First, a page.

Monday, I attended one of the Twin Cities many author events, listening to the Canadian author Emily St. John Mandel discuss her book Station Eleven at the Stillwater Public Library, in the Washington County Library System. I do not often make it out this far east, sadly, so I had not yet been to this impressive library building before. A beautiful, impressive Carnegie Library building updated to serve the modern world, I would love the chance to explore the stacks and resources at my leisure in the future. Hosted by Club Book, one of the many free literary events hosted by local library systems, courtesy of the Legacy Amendment! Check out those writers coming up in the next few weeks!
The evening was a grey and chilly one, the historic town nestled into the St. Croix river valley under hazy clouds and quickly changing autumn leaves. Perfect for the approach of Halloween and a discussion of the end of the world. As I wrote recently in my book blog, I have been reading a lot of post-apocalyptic literature lately and Station Eleven was by far my favorite, and one which generates a lot of discussion, as I discussed here. When I heard that Emily St. John Mandel herself would be in Stillwater to talk about it, I was there! Listening to her discuss her writing process and reasons behind writing about this topic was inspiring. Why are people so interested in stories of the end of the world? Some of the theories Mandel has heard include the continued reality of economic inequality, divorce, or a longing for redemption. For us impermament beings, perhaps, it just feels like this “fraught world we lie in always seems like its ending.”
She chose to write of the world after the Georgian Flu and the end of the modern world in order to reflect upon her sense of awe at this world we live in, one in which we can talk to people on the other side of the globe instantaneously and travel there in a matter of hours. For a lot of people, myself included, much of this world seems so precarious, yet of course we always take it for granted the internet will still be working in the morning. As Mandel said, “every season brings a new wave of absolutely disastrous narrative.” It appears that, just last week, some weirdoes were predicting that last Thursday would be, for real, judgement day. I just saw a new article discussing which American cities would be totally underwater in a century or so. Whatever your background or belief system, it seems that the end of the world is a perennial interest of many of us; I know that I find myself pondering what the coming years will bring.
In Station Eleven, the cause of the collapse of the age of electricity is the Georgian Flu, a virulent epidemic that kills an estimated 99% of the population. Mendel said she chose an epidemic due to the apolitical, timeless nature of the threat- unlike a nuclear war, the political climate will not become dated. Plagues and epidemics are among the scariest threats, like earthquakes, it is not a matter of if, but when. People might dress themselves as the walking dead and drink a lot, as in the upcoming Zombie Pub Crawl this weekend, but the fear remains- not of zombies, but of germs.
One of the things that I liked most about Station Eleven is its realism, but also its hope, whatever comes, humans will survive, and more than survive. The novel’s arc words, “Survival is insufficient,” reflect this, as the members of the Traveling Symphony continue to travel the Great Lakes region performing Shakespeare. As a librarian, this is always the crux of my thoughts; how will we keep up, preserve, the cultural, artistic, and scientific achievements of this and earlier ages? Throughout Station Eleven, aside from the works of Shakespeare, one of the leading remains of our world that reminded was the small press graphic novel of Miranda, which was read and absorbed by surviving generations in very different ways. I am sure that, in coming centuries, this confluence of the St. Croix, Minnesota, and Mississippi Rivers will continue to remain a hub of human activity, and I hope that we can make it better and continue, not just to survive, but to thrive.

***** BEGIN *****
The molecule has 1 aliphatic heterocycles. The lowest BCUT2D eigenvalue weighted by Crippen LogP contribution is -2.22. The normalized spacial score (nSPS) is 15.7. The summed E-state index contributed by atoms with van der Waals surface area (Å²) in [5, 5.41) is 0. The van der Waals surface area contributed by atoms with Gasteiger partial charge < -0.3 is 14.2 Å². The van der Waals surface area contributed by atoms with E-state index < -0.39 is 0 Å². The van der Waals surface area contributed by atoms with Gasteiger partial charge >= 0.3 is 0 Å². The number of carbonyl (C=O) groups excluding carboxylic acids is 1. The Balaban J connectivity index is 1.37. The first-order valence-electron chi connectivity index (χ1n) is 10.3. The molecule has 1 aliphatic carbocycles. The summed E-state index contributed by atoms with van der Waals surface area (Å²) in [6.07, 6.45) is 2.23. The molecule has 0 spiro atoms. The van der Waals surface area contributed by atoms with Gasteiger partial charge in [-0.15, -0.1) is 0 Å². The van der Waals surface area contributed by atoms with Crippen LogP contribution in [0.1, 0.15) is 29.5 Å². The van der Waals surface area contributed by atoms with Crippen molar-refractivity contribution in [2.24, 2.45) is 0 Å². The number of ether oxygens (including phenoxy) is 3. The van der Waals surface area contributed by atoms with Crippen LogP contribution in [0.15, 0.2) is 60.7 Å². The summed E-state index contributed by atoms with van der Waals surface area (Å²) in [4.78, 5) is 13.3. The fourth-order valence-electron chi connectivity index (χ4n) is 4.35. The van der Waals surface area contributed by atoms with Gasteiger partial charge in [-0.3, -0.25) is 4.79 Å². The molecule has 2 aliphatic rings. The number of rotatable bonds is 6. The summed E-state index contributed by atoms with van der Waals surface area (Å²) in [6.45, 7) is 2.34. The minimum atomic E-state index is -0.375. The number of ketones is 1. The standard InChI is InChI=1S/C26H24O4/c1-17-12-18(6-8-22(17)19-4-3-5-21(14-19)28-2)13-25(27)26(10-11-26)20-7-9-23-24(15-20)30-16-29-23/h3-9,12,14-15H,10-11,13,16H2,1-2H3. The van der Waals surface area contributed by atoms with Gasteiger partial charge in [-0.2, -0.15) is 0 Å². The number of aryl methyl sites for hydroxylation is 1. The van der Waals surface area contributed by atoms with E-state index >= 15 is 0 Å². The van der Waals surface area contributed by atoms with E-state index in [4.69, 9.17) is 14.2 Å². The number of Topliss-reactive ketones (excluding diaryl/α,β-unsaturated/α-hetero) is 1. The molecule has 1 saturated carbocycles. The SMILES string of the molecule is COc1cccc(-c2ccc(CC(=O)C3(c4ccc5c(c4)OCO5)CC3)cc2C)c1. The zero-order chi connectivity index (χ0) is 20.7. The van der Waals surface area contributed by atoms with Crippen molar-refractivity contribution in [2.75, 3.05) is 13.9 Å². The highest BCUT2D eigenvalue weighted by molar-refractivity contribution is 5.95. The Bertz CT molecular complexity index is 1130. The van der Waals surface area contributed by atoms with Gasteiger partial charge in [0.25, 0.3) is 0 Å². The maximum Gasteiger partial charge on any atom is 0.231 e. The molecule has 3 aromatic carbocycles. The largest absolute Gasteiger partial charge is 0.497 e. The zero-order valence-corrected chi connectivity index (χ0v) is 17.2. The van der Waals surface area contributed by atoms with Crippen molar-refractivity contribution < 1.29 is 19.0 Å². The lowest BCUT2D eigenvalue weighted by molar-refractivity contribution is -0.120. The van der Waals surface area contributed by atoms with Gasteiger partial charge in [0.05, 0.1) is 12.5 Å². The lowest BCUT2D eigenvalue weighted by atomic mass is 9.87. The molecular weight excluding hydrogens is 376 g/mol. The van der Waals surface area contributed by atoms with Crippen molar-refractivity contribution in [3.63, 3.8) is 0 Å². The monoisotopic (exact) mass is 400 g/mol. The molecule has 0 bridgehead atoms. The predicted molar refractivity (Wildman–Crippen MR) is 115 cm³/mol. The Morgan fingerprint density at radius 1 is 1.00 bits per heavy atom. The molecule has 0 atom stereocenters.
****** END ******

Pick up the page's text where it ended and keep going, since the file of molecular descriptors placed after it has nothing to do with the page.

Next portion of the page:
Before I left, of course, I had to purchase another of Emily St. John Mandel’s novels, which I look forward to reading soon!
Here are a novels that depict a post-apocalyptic world in the former Twin Cities; check them out at any of our local libraries! Let me know if you discover any others!
River Rats, Caroline Stevermer, 1992– a young adult novel set after a nuclear war, following a group of young traveling musicians as they travel up and down the Mississippi. The silent and empty ruins of Minneapolis and St. Paul are among the most haunting portions of the novel.
Bone Dance, Emma Bull, 1991 – An interesting cyber punk, post-apocalyptic urban fantasy (how often do you see one of those, especially in Minnesota?), Bone Dance doesn’t go right out a say it is set about a century after a nuclear war devastated North America, but there are plenty of hints to show where it is, including a climatic scene in the remains of the IDS Tower.
Minnesota Cold, Cynthia Kraack, 2009– This interesting novel depicts Minnesota after an another nuclear event, as an orderly but tyrannical rogue state, which I can describe only as North Korea as run by Target. It is interesting that I can still recognize aspects of the state in the author’s descriptions.
Cifiscape Vol. 1, The Twin Cities– This intriguing anthology of local speculative fiction has a post-apocalyptic bent. Most of the short stories and comics collected here depict the Twin Cities after some kind of collapse or dystopia. The cover image, from Ken Avidor’s Bicyclopolis is one of the most atmospheric images of an apocalyptic Twin Cities I’ve seen.